So how does outsourcing fit with both this exasperation and the promise of a better future? The adage “don’t outsource what you don’t understand” has often been ignored. Many factors—such as the inability to keep up with demand, cost pressures, overpromising to both internal and external parties, and senior leadership’s understanding of technology—combine to create an environment in which work has been pushed out of the organizations to others. A significant portion of these contractual relationships are transactional, designed for a world in which requirements and customers were predictable: “I give you requirements, you tell me how long and how much, and then you deliver me some software in a few months/years time.” This artificial predictability is described in terms of detailed costs, service-level agreements, and processes. It also feels predictable to the outsourcer, protecting them from changes in direction and requirement ambiguity and providing consistent long-term revenue.

This would be great if our world was predictable, but it isn’t. This legacy model does not align with the trends driving industries today: agility, design thinking, innovation and experimentation at speed, digital transformation, and data-driven discovery. Instead, in the legacy model we find ourselves struggling with inflexible contracts that prioritize risk mitigation and cost savings, with teams that are siloed and bound together with rigid and complicated processes focused solely on implementing orders exactly as specified. Value as an outcome is demoted in preference to false predictability.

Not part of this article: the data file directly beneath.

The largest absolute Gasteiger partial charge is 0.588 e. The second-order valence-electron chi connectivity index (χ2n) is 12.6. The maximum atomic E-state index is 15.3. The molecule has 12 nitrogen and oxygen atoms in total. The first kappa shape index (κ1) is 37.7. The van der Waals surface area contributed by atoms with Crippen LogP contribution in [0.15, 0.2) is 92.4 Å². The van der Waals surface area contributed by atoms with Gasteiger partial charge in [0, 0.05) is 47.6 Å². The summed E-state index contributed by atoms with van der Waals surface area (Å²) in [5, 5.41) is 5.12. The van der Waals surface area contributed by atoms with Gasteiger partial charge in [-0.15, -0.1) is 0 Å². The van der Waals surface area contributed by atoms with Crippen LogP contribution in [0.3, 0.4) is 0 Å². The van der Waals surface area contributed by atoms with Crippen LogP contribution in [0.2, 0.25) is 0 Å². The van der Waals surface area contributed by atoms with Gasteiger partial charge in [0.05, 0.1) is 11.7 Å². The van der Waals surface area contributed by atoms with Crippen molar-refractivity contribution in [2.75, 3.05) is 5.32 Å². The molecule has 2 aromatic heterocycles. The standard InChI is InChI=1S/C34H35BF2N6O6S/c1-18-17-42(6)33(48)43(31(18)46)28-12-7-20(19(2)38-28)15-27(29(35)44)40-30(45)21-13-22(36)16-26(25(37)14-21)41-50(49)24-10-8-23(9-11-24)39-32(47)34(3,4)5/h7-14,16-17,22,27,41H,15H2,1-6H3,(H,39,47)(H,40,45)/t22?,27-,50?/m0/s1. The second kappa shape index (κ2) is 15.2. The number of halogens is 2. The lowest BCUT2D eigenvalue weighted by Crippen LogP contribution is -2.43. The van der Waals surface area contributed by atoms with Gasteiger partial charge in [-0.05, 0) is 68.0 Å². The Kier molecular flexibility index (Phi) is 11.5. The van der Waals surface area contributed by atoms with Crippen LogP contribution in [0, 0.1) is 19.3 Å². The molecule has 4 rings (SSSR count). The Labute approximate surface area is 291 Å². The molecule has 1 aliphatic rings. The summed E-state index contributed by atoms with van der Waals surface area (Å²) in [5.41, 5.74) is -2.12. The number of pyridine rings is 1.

Often, talented outsourcers are not expected or allowed to think outside the box to pursue optimizations or increase business value. In fact, the traditional enterprise-outsourcer relationship discourages this type of behavior. Quite simply, traditional outsourcing was designed for situations that would not change. The problem is that Agile has taught us to expect, embrace, and enable change. Existing relationships based on fixed work orders or, worse still, staff augmentation discourage taking risks.

Digital transformations create new opportunities and new challenges across every conceivable business. One of the greatest places for growth is the talent pool. The reality is there is a shortage of people to meet the growing demand for technology professionals, and we often need an improved outsourcing strategy to compensate for this. We know that mechanistic processes for technology development don’t work within companies, so why do we assume they will work with our outsourcers? This problem is further encumbered by co-employment type legislation, where two companies both have rights and obligations and therefore can be viewed as the employer, which makes true agile work between organizations difficult.

While outsourcers play a vital and important role in today’s digital economy, by providing expertise, bandwidth and brainpower, their business model is challenged by the growing demand for agile ways of working.  The authors would not have been successful without our outsourcing partners, but we also would not have been successful without rethinking our outsourcing model approach. In our second blog post in this series, we will discuss specific changes you can make to your outsourcing model in the age of Agile.